June 10, 2009
Density altitude is something all pilots learn during flight training, but it’s likely not something you account for year-round. As the temperature creeps up during the summer months, don’t overlook density altitude’s effect on your aircraft’s performance. If not anticipated, its effects on a flight can be perplexing and detrimental; it can even cause accidents.
You may remember what your instructor told you: “Density altitude is pressure altitude corrected for nonstandard temperature.” Simply put, density altitude is the altitude at which the aircraft feels it is flying. A high density altitude means that the air is less dense than normal, so your aircraft will perform as if you were flying at a higher altitude. On a hot, humid day, the aircraft will accelerate and climb more slowly and will need to move faster to attain the same amount of lift.
To minimize the risks of a high density altitude, fly in the morning or evening when the temperature is cooler, and don’t fill the tanks to the brim. A good rule of thumb is to abort your takeoff if you do not have 80 percent of your takeoff speed halfway down the runway. Before flying to a high-elevation airport, know whether your aircraft climbs more efficiently with the first increment of flaps.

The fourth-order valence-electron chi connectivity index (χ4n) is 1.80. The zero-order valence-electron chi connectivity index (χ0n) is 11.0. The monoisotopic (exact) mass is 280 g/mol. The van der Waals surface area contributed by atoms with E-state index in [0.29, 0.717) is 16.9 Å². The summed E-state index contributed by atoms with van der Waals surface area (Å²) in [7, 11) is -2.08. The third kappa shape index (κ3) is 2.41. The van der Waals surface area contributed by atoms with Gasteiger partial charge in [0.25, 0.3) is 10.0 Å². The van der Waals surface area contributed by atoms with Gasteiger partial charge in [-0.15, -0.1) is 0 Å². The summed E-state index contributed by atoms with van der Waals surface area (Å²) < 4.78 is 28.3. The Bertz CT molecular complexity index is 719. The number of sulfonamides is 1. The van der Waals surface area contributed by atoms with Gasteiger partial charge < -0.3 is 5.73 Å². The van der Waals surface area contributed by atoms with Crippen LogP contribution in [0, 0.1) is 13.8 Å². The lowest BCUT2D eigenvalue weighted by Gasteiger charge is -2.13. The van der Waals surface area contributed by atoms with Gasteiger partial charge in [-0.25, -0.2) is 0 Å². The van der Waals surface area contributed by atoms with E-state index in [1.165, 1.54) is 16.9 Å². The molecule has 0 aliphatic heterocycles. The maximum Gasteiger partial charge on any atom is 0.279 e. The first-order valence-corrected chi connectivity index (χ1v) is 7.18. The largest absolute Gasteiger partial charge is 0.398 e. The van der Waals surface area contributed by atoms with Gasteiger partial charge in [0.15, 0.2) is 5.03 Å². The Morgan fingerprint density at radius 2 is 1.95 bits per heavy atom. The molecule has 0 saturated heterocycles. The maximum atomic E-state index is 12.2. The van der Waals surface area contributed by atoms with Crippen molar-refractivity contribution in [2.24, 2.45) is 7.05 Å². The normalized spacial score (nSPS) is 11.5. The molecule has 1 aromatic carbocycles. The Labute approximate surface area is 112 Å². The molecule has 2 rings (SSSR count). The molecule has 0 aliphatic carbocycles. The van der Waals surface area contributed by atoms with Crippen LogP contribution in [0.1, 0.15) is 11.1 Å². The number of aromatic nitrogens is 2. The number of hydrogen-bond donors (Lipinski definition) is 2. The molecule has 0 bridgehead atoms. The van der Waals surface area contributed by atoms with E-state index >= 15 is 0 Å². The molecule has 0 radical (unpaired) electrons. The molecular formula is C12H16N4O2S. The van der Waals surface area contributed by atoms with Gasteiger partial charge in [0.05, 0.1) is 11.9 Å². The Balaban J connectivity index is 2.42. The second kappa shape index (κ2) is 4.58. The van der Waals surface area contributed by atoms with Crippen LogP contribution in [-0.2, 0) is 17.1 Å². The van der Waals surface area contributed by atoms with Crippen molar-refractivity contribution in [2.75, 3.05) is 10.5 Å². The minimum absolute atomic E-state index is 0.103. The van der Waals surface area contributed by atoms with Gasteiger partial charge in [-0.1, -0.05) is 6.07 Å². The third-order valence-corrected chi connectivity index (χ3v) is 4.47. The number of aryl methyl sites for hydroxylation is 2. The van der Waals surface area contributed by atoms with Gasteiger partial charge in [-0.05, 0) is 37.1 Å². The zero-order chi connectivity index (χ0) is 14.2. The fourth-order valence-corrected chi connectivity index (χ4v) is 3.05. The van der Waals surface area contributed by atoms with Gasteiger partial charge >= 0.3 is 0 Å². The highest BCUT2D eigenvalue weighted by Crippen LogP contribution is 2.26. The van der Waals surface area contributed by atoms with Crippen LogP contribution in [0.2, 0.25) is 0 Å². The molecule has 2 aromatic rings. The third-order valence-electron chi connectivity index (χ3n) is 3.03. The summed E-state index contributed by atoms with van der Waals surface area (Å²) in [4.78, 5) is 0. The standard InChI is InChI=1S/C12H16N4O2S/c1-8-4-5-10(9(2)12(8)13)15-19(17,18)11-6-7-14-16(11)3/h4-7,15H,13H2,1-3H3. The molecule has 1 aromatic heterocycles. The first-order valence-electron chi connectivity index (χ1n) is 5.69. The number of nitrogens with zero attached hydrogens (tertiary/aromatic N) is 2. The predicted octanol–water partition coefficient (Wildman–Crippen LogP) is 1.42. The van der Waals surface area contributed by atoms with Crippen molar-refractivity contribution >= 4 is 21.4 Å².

More tips for summer flying are available in AOPA’s revised subject report on Density Altitude and the AOPA Air Safety Foundation’s Summer Weather Safety Hot Spot.
Nextant Aerospace, adding a remanufactured King Air to its remanufactured Hawker 400 offering, says the King Air (Nextant G90XT) will fly early next year.
Greg Pecoraro, AOPA vice president of airports and state advocacy, brought Indiana aviation community members up to date on the association’s initiatives.
Find out how to determine if an alteration you want to make to your aircraft is major or minor and how to build a case for any modification you are considering.
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